Stafford Board of Education Labor Attorney Updates Public on Teacher Contract Negotiations

Oct 25, 2017

Following several presentations, including a PARCC testing analysis by Oxycocus School Director and data assessment manager Bill Wilkinson, and once the Stafford Township Board of Education blazed through its agenda, Joshua Smith may have asked the most two intriguing questions of the board’s meeting on Oct. 19.

First on his list, the school board candidate checked in with labor attorney Anthony Sciarrillo on the status of the current negotiations between the board and the Stafford Township Education Association. Sciarrillo explained to the standing-room-only audience inside the Stafford Room at the Oxycocus School that there had been some progress on the teacher salary guides.

“Last month, I was asked the same question, and I said that I had spoken to the NJEA representative, and in a conversation over the phone we had come to conceptual salary guides, but I had not yet seen the actual guides,” Sciarrillo said. “I got them that day, and we went over them that evening with the board committee and the committee approved those guides, which permitted the association to schedule a ratification vote. They did (have that vote), and they voted down the salary guides and the memorandum of agreement.”

Sciarrillo further explained that a mediation meeting had been scheduled for Thursday, Oct. 26, “to wrap up any salary guides issues, if there were any. But we had a telephone conference – the NJEA representative, myself and the mediator – two days ago and she has determined, based upon where we are, that this will not come back to mediation and instead she will go to her supervisor and ask that it be moved to fact-finding.”

According to Sciarrillo, a fact-finder first will have to be selected, hopefully this week, and once all notes have been delivered to the fact-finder, he or she will make contact to schedule a date for an initial session in an effort to work out a contract deal. Sciarrillo said it’s likely that session will not occur until December.

“The likelihood is that we’ll hear from the fact-finder and get a date sometime in December,” he said. “And we’ll come back in December. I know it’s in the interest of both parties to come to a resolution, so we’ll roll our sleeves up when we get our first fact-finding date and hopefully get a resolution as soon as we can.”

Smith then turned his attention to board member Michael Benson and thanked him for his service to the school district, given Benson’s recent announcement that personal issues had forced him to discontinue pursuit of his re-election to the board. However, Smith raised an interesting point – because the deadline had passed, Benson wasn’t able to remove his name from the ballot. That technically means he still can be re-elected despite his decision not to campaign and, ultimately, return to the board come Jan. 4, when the board will reorganize for the new year. Smith also asked what the procedure would be following the Nov. 7 election should Benson get re-elected.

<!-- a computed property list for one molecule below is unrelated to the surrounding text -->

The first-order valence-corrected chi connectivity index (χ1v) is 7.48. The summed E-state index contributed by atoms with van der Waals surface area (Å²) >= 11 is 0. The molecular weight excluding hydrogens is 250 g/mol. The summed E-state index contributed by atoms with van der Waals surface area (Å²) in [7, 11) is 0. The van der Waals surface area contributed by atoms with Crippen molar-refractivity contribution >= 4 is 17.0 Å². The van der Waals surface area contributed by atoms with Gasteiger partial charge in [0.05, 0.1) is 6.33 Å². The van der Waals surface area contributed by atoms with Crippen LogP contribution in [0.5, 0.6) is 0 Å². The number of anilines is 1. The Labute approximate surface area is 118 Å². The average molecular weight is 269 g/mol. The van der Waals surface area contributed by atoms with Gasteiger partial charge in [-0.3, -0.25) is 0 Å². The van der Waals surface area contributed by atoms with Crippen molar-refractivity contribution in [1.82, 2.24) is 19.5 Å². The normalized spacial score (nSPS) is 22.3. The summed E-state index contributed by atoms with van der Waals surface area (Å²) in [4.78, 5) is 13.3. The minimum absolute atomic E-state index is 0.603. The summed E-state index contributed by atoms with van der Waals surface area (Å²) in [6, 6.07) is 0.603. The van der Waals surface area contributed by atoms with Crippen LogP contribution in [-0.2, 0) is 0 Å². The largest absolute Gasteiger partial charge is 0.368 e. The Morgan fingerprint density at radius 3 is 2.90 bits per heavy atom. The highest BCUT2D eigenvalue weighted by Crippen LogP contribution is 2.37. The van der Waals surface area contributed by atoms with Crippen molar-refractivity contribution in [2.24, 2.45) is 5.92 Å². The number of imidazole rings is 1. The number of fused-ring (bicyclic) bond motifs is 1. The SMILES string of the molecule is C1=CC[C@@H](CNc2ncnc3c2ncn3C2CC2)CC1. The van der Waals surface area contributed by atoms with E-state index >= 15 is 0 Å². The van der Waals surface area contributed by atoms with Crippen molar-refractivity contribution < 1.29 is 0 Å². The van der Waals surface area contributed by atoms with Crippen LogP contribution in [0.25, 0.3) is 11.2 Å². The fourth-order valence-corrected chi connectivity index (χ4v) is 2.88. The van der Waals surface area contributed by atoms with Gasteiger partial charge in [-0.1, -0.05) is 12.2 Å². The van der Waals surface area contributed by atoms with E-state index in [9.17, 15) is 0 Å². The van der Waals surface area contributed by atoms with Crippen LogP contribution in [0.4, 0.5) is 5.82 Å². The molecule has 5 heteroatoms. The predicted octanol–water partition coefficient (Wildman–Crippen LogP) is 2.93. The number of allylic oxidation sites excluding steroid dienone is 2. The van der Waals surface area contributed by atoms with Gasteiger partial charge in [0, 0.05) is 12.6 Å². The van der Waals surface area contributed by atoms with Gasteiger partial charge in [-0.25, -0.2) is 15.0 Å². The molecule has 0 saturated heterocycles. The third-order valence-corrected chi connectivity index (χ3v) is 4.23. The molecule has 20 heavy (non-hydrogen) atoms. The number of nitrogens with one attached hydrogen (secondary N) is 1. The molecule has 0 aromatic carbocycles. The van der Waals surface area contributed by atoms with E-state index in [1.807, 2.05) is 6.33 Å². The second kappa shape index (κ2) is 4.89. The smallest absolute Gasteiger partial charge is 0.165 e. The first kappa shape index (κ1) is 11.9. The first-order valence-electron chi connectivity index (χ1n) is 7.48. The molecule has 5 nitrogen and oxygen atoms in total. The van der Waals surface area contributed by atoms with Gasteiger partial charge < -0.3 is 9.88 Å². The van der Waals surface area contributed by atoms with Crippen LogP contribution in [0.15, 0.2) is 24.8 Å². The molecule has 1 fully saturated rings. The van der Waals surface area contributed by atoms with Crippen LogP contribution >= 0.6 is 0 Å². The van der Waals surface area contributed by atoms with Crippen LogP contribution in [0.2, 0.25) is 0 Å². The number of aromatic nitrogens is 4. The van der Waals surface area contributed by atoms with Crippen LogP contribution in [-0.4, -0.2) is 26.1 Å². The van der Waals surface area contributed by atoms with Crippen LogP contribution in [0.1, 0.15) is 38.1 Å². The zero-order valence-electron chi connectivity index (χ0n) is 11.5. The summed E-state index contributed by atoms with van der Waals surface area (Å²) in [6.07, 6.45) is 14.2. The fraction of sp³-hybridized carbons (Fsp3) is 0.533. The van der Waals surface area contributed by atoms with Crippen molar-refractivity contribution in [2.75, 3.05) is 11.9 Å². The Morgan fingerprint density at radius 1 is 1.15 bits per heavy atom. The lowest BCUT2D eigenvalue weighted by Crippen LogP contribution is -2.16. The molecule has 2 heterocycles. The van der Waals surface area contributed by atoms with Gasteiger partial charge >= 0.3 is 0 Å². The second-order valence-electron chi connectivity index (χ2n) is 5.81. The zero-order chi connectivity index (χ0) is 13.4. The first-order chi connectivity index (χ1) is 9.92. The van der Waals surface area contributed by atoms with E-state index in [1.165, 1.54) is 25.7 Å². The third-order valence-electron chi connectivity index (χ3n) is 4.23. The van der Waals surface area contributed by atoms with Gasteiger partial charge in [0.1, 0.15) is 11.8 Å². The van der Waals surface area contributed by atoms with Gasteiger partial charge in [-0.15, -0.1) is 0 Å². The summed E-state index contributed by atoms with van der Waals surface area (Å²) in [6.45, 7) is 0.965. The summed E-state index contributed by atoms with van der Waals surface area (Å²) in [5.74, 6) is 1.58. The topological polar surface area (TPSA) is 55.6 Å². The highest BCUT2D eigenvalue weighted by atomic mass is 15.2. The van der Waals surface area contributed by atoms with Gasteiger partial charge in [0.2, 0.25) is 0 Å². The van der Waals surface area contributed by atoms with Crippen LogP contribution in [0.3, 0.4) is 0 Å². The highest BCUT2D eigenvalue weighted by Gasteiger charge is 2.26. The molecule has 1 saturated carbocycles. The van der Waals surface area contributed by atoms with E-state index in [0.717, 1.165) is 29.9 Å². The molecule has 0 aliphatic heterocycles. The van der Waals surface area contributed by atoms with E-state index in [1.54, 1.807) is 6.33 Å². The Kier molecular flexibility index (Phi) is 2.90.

“If he were elected and chose not to assume that seat, it would be just like a vacated seat,” said Board Attorney Laura Benson. “So the board would convene and interview candidates, and then appoint somebody to take that seat until next November’s election. The seat wouldn’t go to the next-highest vote-getter.”

The Southern Regional Board of Education recently went through a similar process after longtime member Marilyn Wasilewski resigned from her position on the board in August. Southern’s board – on which Laura Benson sits as the attorney as well – interviewed several candidates before choosing to bring back R. Scott Zoladz, who had served on the board from 2007 to 2010.

If Michael Benson is re-elected, it’s likely the Stafford Township board would take the following month or two to pool several candidates, conduct interviews and make a selection on who would fill that seat. The individual selected would remain on the board through 2018, and the candidate elected next year would fill the seat for two years, completing the three-year term voted on for this year’s election, according to the attorney.

— David Biggy

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